During the thirteenth century, Prussians also engaged in ongoing and merciless struggles with the Teutonic Order. Because their territory extended the farthest west, the Prussians suffered the most on the battlefield against the order. However, on the religious front, which included the worship of pagan sanctuaries, they were able to maintain their beliefs and practices well into the beginning of the eighteenth century, when a massive epidemic of the plague struck their entire territory and wiped out many of the Prussians who had remained faithful to their pagan and linguistic identity.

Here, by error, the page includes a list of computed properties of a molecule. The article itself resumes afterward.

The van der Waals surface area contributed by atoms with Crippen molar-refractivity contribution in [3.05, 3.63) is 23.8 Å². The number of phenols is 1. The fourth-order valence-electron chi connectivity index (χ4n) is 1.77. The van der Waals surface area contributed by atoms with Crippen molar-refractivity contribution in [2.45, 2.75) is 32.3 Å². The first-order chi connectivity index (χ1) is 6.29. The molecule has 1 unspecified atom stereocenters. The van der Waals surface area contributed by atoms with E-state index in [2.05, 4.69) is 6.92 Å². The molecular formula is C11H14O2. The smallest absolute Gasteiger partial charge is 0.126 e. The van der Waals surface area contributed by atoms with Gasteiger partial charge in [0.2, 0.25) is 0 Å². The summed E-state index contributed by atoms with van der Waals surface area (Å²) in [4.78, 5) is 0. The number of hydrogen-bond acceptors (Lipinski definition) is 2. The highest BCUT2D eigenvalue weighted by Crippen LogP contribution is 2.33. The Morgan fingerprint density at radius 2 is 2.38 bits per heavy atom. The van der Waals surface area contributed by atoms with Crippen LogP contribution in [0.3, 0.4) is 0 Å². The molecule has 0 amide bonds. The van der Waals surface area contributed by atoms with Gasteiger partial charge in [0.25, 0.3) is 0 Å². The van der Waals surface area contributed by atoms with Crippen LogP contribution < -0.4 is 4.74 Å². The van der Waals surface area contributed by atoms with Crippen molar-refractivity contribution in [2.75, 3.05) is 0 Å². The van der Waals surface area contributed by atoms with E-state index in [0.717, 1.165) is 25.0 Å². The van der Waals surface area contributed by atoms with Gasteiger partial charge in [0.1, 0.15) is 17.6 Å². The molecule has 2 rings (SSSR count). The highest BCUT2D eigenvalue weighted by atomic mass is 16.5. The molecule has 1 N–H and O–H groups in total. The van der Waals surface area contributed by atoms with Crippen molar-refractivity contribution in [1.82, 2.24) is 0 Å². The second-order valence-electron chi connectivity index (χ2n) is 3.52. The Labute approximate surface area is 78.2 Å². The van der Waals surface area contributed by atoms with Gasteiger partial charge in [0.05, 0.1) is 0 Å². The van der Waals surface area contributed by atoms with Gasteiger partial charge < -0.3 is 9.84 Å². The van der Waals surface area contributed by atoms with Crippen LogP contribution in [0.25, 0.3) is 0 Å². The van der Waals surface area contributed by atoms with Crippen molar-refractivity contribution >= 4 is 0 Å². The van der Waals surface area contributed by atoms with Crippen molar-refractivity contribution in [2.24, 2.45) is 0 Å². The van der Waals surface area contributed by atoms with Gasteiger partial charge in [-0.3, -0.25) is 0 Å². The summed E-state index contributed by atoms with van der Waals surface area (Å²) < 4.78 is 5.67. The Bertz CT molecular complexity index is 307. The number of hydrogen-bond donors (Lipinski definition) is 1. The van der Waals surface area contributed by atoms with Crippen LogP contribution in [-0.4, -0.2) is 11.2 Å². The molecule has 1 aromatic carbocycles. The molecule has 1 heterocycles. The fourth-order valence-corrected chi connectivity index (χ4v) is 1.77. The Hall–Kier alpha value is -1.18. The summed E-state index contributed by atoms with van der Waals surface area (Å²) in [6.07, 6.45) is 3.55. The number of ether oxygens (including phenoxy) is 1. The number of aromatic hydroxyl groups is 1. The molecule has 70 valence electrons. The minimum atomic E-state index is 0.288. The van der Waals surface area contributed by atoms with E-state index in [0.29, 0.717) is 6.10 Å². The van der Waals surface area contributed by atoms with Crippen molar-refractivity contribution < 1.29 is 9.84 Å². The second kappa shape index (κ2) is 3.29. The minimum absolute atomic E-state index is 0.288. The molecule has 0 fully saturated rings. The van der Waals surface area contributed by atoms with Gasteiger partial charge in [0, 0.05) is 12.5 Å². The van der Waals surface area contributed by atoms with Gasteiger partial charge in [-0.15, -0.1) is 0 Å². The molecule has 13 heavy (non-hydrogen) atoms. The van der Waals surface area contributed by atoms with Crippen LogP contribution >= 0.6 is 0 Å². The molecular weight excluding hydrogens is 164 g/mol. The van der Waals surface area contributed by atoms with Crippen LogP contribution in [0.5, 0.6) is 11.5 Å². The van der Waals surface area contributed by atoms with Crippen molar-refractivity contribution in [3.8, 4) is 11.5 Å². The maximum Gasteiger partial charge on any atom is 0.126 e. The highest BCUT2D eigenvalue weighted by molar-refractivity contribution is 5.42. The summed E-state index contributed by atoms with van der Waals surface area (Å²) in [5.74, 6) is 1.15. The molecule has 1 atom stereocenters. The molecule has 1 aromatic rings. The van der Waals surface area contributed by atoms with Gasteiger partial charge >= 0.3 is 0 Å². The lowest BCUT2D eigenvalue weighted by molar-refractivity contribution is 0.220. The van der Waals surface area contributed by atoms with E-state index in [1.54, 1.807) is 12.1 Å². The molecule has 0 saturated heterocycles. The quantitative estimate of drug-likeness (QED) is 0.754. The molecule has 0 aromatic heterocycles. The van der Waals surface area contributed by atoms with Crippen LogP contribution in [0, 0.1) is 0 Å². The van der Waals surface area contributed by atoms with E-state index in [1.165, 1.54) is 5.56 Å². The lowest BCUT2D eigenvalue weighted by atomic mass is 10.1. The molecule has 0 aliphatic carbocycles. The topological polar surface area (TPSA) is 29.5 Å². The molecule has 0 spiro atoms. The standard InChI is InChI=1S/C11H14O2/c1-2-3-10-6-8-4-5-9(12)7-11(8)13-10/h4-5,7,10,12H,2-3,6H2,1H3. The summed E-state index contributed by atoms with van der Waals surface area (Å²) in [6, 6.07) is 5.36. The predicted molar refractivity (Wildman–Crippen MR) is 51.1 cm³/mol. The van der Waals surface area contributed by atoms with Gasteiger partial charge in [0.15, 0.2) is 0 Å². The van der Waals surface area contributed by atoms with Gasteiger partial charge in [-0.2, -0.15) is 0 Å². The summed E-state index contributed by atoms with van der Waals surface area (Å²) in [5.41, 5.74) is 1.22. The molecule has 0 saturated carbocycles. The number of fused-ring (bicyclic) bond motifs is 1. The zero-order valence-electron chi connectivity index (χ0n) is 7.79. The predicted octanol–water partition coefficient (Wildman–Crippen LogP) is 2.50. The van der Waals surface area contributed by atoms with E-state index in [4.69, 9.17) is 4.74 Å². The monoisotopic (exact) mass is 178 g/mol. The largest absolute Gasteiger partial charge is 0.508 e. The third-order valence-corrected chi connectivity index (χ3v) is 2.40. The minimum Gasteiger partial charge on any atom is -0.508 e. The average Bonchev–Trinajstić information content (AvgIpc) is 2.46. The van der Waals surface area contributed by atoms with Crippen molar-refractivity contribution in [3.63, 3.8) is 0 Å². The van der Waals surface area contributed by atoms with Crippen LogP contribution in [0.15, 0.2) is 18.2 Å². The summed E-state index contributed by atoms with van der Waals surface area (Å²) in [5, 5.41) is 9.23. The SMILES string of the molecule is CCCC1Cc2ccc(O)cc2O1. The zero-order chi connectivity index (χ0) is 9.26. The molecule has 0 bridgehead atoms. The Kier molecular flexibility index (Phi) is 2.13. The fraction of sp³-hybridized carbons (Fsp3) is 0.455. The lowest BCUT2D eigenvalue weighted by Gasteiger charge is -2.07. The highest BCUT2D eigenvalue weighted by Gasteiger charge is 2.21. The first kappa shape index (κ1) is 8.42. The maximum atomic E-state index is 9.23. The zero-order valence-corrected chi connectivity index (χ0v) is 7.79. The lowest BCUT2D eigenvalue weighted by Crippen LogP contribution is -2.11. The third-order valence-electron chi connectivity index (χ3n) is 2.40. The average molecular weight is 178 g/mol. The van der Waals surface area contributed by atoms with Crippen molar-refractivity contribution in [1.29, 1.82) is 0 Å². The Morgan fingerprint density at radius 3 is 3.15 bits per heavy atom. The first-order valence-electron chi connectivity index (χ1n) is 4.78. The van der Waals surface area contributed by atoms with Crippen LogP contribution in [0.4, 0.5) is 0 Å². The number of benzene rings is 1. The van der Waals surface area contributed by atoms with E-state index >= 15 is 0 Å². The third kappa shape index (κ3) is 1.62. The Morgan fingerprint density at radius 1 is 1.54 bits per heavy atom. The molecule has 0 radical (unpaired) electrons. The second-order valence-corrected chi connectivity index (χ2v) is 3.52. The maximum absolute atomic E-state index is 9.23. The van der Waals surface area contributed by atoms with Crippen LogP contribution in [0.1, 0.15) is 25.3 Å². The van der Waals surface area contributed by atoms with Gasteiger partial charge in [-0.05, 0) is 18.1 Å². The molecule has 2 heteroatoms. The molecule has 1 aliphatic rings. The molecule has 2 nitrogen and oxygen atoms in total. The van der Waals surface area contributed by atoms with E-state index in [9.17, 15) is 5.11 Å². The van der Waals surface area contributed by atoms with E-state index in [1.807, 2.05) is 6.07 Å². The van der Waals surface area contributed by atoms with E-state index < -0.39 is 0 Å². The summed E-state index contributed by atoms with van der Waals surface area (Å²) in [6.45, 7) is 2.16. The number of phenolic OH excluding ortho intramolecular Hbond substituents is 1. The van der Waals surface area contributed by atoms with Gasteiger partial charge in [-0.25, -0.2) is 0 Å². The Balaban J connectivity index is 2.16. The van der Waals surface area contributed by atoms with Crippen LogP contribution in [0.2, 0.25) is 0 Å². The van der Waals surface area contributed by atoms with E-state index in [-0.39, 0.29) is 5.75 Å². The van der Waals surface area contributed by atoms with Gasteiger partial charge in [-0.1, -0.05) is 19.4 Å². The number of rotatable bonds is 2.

The vocabulary of Prussians, Lithuanians, and Latvians has common root forms that pertain to pre-Christian sanctuaries. One of them is the root *elk-/ *alk-, which means sanctuary. Traditionally, such a sanctuary was a designated deciduous tree forest, but it could also be a hill, river, lake, cliff, or cave. Until World War II one could find in East Prussia, and even today in Latvia and Lithuania, toponyms and hydronyms relating to sanctuaries, which indicate that sanctuaries once existed in those locations. Examples include Alkayne, Alkeynen, and Alkebirge in East Prussia (the Kaliningrad region of modern Russia and northeastern Poland); Elkupis and Elkus in Lithuania; and Elka, Elkasgals, Elkas Grava, Elkas Purvs, Elkezers, Elkleja, and Elkazeme in Latvia. With the advent of Christianity into the Baltic territory, the root form *elk-/ *alk- was used in words designating pagan worship symbols in the form of wood or stone sculptures, pre-Christian faith in general, and pre-Christian divinities, such as the Latvian elka dievi. From an etymological point of view the root form *elk-/ *alk is related to the concept of curve, bend, or turn. We see this root in the Prussian word alkunis (elbow) and in elkonis, the Latvian counterpart. For the ancient Baltic peoples the concept of curving and bending was linked to foretelling of the future; it was the ability, through the language of symbols and intuition, to see around corners. In other words, by looking straight ahead a person could see only objects linked to the profane material world, but by looking in an indirect manner (as through fortune-telling) one could see that which was hidden in both people and things. The pre-Christian meaning of elks, alke, or alkas for the Baltic peoples was that of the sanctuary where they worshiped gods and brought gifts to the images of those gods. The Lithuanian term alkas designated a hill overgrown with trees or, in a historic context, a hill where sacrifice with its accompanying rituals has taken place.